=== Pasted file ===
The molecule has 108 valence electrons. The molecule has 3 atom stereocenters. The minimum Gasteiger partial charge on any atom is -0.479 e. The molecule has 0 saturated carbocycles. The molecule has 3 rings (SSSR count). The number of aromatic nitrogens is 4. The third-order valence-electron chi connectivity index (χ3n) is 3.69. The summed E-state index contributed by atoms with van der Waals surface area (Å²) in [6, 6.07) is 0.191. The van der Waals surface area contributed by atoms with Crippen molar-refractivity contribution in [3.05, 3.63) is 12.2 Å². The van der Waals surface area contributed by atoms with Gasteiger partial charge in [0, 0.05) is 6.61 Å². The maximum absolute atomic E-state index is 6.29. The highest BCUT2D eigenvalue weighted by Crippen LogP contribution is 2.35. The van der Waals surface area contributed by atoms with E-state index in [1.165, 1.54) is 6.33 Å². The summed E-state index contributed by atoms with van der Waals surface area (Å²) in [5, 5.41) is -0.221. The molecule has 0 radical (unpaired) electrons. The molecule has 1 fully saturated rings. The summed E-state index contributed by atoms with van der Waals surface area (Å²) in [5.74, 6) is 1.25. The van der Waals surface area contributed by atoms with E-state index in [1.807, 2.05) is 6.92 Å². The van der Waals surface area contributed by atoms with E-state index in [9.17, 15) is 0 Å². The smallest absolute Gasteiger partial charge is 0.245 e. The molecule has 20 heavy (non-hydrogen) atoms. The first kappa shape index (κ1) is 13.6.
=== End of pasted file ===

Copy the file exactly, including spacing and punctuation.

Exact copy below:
The molecule has 108 valence electrons. The molecule has 3 atom stereocenters. The minimum Gasteiger partial charge on any atom is -0.479 e. The molecule has 0 saturated carbocycles. The molecule has 3 rings (SSSR count). The number of aromatic nitrogens is 4. The third-order valence-electron chi connectivity index (χ3n) is 3.69. The summed E-state index contributed by atoms with van der Waals surface area (Å²) in [6, 6.07) is 0.191. The van der Waals surface area contributed by atoms with Crippen molar-refractivity contribution in [3.05, 3.63) is 12.2 Å². The van der Waals surface area contributed by atoms with Gasteiger partial charge in [0, 0.05) is 6.61 Å². The maximum absolute atomic E-state index is 6.29. The highest BCUT2D eigenvalue weighted by Crippen LogP contribution is 2.35. The van der Waals surface area contributed by atoms with E-state index in [1.165, 1.54) is 6.33 Å². The summed E-state index contributed by atoms with van der Waals surface area (Å²) in [5, 5.41) is -0.221. The molecule has 0 radical (unpaired) electrons. The molecule has 1 fully saturated rings. The summed E-state index contributed by atoms with van der Waals surface area (Å²) in [5.74, 6) is 1.25. The van der Waals surface area contributed by atoms with E-state index in [1.807, 2.05) is 6.92 Å². The van der Waals surface area contributed by atoms with E-state index in [9.17, 15) is 0 Å². The smallest absolute Gasteiger partial charge is 0.245 e. The molecule has 20 heavy (non-hydrogen) atoms. The first kappa shape index (κ1) is 13.6.